Until further notice, all non-essential travel to and within British Columbia should be avoided. Now is the time for us to stay local and support local, so that we can all explore BC again, soon.
While now is not the time to travel outside our communities, I wanted to (re)introduce you to one of BC’s most spectacular regions for your future travel consideration. If you’re looking for quiet, uncrowded, off the beaten path adventure in our beautiful province, here’s how you can travel safely and responsibly in the Cariboo Chilcotin Coast:
Reconnect and Redefine Travel in BC’s Cariboo Chilcotin Coast
With a vast landscape of forests, fjords, peaks, and plains ranging from the Pacific Coast to the Cariboo Mountains, the Cariboo Chilcotin Coast has something for every British Columbian to experience.
You’ll find a new responsible travel series on the CCC website that focuses on wildlife and environment, personal safety, as well as respect for communities and cultures.
Wildlife and Environment
My last brush with wildlife in the region was in Williams Lake at the Scout Island Nature Centre, where I spotted deer, turtles, red winged blackbirds and dozens of other migratory birds along the 2.5km network of trails right on the edge of town! Read more about bear safety and awareness, Leave No Trace principles, hiking safely with your dog, and personal hygiene in the outdoors here.
There are over 8,000 lakes in the Cariboo, and I paddled a good half dozen of them on my last trip a few summers ago. On that trip I rented a kayak from Lone Butte Sporting Goods (who also took me on a fishing adventure) and dipped my paddle into Horse Lake in 100 Mile House. There are so many options, both on dry land and in the water, that personal safety when it comes to dressing in layers, packing the essentials is key.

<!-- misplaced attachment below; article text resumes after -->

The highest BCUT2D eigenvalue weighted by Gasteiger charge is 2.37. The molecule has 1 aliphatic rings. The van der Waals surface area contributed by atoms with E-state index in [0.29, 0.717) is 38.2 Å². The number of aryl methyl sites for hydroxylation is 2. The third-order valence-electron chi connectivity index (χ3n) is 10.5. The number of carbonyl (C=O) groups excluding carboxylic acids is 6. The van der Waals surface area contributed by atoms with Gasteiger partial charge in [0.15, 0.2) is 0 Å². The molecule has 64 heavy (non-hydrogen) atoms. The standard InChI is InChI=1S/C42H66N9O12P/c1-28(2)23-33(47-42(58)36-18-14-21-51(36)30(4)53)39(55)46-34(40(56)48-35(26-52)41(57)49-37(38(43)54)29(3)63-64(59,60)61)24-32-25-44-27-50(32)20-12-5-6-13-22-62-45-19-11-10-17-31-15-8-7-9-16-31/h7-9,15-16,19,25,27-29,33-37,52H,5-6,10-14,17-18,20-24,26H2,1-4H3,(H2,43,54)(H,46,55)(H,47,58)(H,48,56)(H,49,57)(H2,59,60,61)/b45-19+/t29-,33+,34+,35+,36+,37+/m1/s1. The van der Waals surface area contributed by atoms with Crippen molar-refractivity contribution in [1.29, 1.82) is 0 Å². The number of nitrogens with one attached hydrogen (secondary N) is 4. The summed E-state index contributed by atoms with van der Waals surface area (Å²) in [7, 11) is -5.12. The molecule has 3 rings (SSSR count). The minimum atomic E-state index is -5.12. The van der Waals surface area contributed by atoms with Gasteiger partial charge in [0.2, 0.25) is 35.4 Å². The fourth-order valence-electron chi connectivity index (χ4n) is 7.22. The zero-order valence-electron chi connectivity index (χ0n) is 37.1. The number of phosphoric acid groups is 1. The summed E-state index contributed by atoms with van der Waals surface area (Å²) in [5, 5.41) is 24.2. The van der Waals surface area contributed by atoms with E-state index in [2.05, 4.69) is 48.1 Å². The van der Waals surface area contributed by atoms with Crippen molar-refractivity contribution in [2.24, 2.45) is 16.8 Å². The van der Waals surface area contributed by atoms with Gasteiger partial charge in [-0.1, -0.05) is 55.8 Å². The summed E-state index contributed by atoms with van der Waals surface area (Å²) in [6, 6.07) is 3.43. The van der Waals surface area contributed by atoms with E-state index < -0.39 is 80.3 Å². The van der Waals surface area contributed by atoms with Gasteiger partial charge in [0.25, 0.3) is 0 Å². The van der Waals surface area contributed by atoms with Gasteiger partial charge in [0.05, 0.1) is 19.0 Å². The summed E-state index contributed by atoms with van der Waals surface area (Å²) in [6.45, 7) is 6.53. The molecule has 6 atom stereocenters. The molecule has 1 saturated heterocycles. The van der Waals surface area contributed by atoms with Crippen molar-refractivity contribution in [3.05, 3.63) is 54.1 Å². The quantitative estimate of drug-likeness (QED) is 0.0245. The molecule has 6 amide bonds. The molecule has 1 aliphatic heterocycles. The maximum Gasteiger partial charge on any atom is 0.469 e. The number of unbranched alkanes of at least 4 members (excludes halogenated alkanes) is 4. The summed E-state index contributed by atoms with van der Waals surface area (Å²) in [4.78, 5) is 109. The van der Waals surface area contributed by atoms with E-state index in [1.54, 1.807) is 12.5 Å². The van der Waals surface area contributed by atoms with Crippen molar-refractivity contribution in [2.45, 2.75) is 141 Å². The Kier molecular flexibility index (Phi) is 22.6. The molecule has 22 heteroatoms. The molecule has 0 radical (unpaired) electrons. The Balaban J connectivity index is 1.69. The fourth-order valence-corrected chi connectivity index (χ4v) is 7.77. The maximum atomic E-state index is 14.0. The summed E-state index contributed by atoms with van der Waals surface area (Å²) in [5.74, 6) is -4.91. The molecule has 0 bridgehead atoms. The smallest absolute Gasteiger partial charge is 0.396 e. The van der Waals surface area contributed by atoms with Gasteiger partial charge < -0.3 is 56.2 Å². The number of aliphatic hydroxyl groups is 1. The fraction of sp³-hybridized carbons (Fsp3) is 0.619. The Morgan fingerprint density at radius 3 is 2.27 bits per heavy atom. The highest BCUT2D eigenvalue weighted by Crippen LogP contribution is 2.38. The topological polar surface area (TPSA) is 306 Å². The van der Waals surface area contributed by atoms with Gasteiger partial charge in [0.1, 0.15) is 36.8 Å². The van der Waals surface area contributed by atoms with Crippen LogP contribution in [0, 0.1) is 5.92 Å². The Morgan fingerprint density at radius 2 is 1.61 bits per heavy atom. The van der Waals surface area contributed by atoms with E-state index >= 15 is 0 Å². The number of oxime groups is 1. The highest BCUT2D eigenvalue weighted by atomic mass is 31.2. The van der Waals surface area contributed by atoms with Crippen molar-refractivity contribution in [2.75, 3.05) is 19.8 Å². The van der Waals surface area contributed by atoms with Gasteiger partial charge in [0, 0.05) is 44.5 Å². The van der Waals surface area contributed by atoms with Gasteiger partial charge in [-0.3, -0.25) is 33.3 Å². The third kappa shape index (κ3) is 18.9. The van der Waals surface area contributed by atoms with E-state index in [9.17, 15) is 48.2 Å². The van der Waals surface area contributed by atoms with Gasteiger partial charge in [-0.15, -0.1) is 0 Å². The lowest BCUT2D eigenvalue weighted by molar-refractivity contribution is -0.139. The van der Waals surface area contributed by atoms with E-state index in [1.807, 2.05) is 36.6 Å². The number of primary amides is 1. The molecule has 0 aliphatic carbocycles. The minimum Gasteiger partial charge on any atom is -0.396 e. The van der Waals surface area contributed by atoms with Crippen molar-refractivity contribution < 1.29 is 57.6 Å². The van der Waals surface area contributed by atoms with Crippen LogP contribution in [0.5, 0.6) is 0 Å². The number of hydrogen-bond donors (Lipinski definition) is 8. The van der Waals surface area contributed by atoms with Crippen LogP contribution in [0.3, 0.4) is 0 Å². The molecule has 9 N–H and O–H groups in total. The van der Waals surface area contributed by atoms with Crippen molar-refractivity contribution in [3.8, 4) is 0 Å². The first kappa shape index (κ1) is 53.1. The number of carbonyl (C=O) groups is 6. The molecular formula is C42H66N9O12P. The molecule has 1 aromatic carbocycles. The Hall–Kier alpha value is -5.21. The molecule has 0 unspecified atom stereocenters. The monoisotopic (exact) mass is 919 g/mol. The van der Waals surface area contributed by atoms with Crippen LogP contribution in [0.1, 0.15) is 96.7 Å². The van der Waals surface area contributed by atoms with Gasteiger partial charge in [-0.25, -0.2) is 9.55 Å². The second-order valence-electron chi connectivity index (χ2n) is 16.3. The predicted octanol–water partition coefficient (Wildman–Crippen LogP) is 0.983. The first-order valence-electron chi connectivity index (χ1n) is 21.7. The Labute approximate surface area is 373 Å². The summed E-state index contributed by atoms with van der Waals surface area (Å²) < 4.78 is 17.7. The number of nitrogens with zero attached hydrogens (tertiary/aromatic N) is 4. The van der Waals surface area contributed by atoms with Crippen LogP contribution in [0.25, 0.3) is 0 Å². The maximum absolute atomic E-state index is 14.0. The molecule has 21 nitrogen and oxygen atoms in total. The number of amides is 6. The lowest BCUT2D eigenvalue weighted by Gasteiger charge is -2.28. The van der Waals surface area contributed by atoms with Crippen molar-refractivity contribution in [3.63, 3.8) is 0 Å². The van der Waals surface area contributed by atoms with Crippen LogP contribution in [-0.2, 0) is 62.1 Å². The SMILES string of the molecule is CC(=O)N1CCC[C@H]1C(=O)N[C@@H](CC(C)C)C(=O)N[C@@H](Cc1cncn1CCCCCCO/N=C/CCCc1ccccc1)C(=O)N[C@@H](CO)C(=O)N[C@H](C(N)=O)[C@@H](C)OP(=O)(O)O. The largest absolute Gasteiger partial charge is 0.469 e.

Understanding navigation is also an important element, especially when you’re taking an epic Gold Rush Trail road trip like I did from the charming town of Horsefly, around to Likely, and over to the Quesnelle Forks ghost town site along dusty gravel roads.
Read more about these trip essentials including route planning and checking forecasts here.
Respect for Communities & Cultures
The Cariboo Chilcotin Coast Tourism Association gratefully acknowledges that we live, work and play on the traditional, ancestral and unceded territories of the St’at’imc, Secwepemc, Nlaka’pamux, Dakelh, Tŝilhqot’in, Nuxalk, Tsimshian, Heiltsuk and Wuikinuxv peoples.
I love learning more about the culture in the communities I visit, and doing so in a respectful manner. Whether it’s a visit to the Station House Gallery or the Potato House Project in Williams Lake, a walk to Moffat Falls in Horsefly, settling in for a pint at Jackson’s Social Club & Brewhouse in 100 Mile, or riding ranch land trails in 108 Mile.
The most impactful experience I have had in the region was when I was invited to the Chief William Fathers Day Traditional Pow Wow. The food, the shopping – so many great booths filled with hand-made pieces and artisanal treats – and of course the community and camaraderie was unlike any type of event I had attended.
Aside from learning about and respectfully participating in Indigenous culture, you can find some great resources for observing protocols, guidelines, and traditions of communities and cultures here.
I can’t wait to plan my next trip back, in the form of a road trip perhaps with some camping as well. There are so many options in the region, and on top of the culture, food, epic landscapes and options for adventure, the history is incredible.
Get inspired, and informed, for your future travels in this stunning and diverse region and check out some of the incredibly unique accommodation offerings as well.
Follow the Cariboo Chilcotin Coast on Facebook, Twitter and Instagram to save some posts for your future trip planning.